Drug-Eluting Stents Target Restenosis

An innovative technology continues to evolve.


The advent of percutaneous transluminal angioplasty (PTCA) has revolutionized the way we treat many patients with vascular disease. The technique is limited, however, by its inability to treat complex lesions and by acute closure in the coronary circulation. Researchers have developed intravascular stents to eliminate these drawbacks and allow endoluminal treatment of a wide variety of lesions. The use of stents has vastly improved initial results in certain vascular beds, including the coronary and renal arteries, where plaque burden is high and primary patency is crucial.

Now that most vascular lesions have been treated with endovascular therapy, the long-term results of these interventions are appropriately being compared with those of standard surgical therapy (which typically has better long-term results, albeit with increased periprocedural morbidity). Restenosis secondary to intimal hyperplasia remains a limiting factor in the long-term success of intervention for coronary artery lesions, ostial renal artery stenoses, angioplasty of AV graft stenoses, and for infrainguinal (femoral-popliteal) lesions.

A number of investigators have examined the role that vessel wall injury plays in the development of intimal hyperplasia and restenosis. Deep vessel injury incurred during angioplasty has been associated with a higher degree of restenosis secondary to intimal hyperplasia in a porcine coronary model.1 Intravascular stents may further injure the arterial wall based on the profile of the stent strut. Using a porcine iliac model, we compared standard Palmaz stents (Cordis Corporation, a Johnson & Johnson company, Miami, FL) with those possessing a more aggressive strut profile (ie, the Clemson stent, manufactured for this experiment). We found that the novel stents were more likely to rupture the internal elastic lamina (IEL) and induced increased restenosis secondary to intimal hyperplasia.2 Arteries with ruptured IEL developed 10 times the intimal hyperplasia compared with arteries with an intact IEL. This difference may be even more pronounced in arteries with a high plaque burden. The “ideal” stent would possess several important characteristics to eliminate this exaggerated healing response and prevent restenosis. Drug-eluting (drug-coated) stents are a step in the right direction.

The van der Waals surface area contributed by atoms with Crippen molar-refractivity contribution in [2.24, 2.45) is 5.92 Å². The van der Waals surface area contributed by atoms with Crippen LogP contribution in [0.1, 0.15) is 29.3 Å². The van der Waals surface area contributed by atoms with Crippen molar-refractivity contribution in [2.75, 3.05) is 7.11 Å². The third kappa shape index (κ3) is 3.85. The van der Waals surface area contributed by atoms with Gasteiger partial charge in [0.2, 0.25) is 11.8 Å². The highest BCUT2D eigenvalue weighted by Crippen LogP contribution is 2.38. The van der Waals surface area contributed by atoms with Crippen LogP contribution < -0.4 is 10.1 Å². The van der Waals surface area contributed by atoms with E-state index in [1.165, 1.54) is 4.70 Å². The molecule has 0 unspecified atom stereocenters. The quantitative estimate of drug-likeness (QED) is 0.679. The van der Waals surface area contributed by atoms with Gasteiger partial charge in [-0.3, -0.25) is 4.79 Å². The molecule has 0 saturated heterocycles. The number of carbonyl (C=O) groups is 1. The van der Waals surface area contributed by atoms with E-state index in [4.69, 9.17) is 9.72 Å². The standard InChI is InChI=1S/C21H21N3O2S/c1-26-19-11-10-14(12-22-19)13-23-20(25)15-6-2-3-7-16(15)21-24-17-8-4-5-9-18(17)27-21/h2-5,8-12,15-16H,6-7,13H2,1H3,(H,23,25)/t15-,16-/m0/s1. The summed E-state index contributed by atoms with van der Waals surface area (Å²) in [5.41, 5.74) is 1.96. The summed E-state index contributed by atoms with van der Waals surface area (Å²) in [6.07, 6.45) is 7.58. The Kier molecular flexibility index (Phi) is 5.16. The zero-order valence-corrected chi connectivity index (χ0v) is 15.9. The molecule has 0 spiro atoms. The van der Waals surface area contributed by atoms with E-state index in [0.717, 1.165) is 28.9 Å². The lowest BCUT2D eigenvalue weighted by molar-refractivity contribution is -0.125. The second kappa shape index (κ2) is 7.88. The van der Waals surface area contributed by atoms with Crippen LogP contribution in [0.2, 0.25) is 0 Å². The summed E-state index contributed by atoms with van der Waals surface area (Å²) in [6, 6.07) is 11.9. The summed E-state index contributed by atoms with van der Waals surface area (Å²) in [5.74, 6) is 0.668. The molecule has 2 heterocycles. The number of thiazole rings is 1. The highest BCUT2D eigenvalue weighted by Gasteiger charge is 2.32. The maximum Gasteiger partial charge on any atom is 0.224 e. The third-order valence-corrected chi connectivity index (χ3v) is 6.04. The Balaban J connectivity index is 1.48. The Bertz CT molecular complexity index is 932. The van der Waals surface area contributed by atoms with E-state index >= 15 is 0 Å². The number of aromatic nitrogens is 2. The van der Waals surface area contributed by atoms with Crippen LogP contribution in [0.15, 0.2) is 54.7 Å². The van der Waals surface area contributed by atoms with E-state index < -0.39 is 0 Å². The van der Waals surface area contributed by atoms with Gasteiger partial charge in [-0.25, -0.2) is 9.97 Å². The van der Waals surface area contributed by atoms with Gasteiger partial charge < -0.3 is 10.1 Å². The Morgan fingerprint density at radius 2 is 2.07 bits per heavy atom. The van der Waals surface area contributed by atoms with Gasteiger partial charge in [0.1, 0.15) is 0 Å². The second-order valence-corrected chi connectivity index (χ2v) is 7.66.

Certain pharmacologic agents have been shown to reduce intimal hyperplasia in animal models and have subsequently been tested in humans, principally in the coronary arteries, where in-stent restenosis (defined as >50% reduction in angiographic luminal diameter) can reach 30% to 60% in patients with diabetes, in diffuse lesions, and in vessels <3.0 mm in diameter.3

The use of drug-eluting stents constitutes a two-pronged attack on atherosclerotic vessels: (1) the stent acts as a mechanical scaffold within the artery to prevent elastic recoil and maintain acute vessel patency, and (2) the drug acts within the local microenvironment to prevent intimal hyperplasia.
Although a myriad of pharmacologic agents have been studied, three have shown promise in animals and in humans, including actinomycin D, paclitaxel, and sirolimus. These drugs act on different portions of the cell cycle to inhibit smooth muscle cell growth and prevent intimal hyperplasia. Unfortunately, peer-reviewed journals provide very little clinical data on drug-eluting stents; much of the following information is gleaned from preliminary data presented in abstract form.

Actinomycin D
Actinomycin D is an antineoplastic agent derived from the bacteria Streptomyces parvulus that has been shown to reduce intimal hyperplasia in animal models. It acts by inhibiting cell kinases, thereby decreasing synthesis of specific proteins necessary for cell replication and division. In addition, actinomycin D forms a stable complex with double-stranded DNA, preventing RNA synthesis. Preliminary data from trials in coronary arteries suggest a significant rate of TLR and MACE, and little benefit compared with standard stenting for de novo lesions in coronary arteries.

Another antineoplastic agent, paclitaxel, has shown significant promise in the prevention of restenosis in animals and humans. Paclitaxel was originally derived from the needles of the Pacific yew tree, taxus brevis, and has subsequently been purified and synthesized. This drug is FDA approved for treating ovarian cancer. Paclitaxel acts by enhancing microtubule assembly and stabilizing polymerized microtubules, thereby inhibiting processes dependent on microtubule turnover, including mitosis, cell proliferation, and cell turnover. The first clinical trial (a feasibility study) using a drug-eluting stent in humans revealed no major adverse clinical events at 30 days, and no instances of in-stent thrombosis. At 6 months, researchers observed minimal restenosis by angiography and intravascular ultrasound. In April 2001, researchers halted the pivotal study, a randomized, multicenter trial comparing drug-coated and bare stent, due to issues surrounding subacute stent thrombosis and periprocedural MI.4,5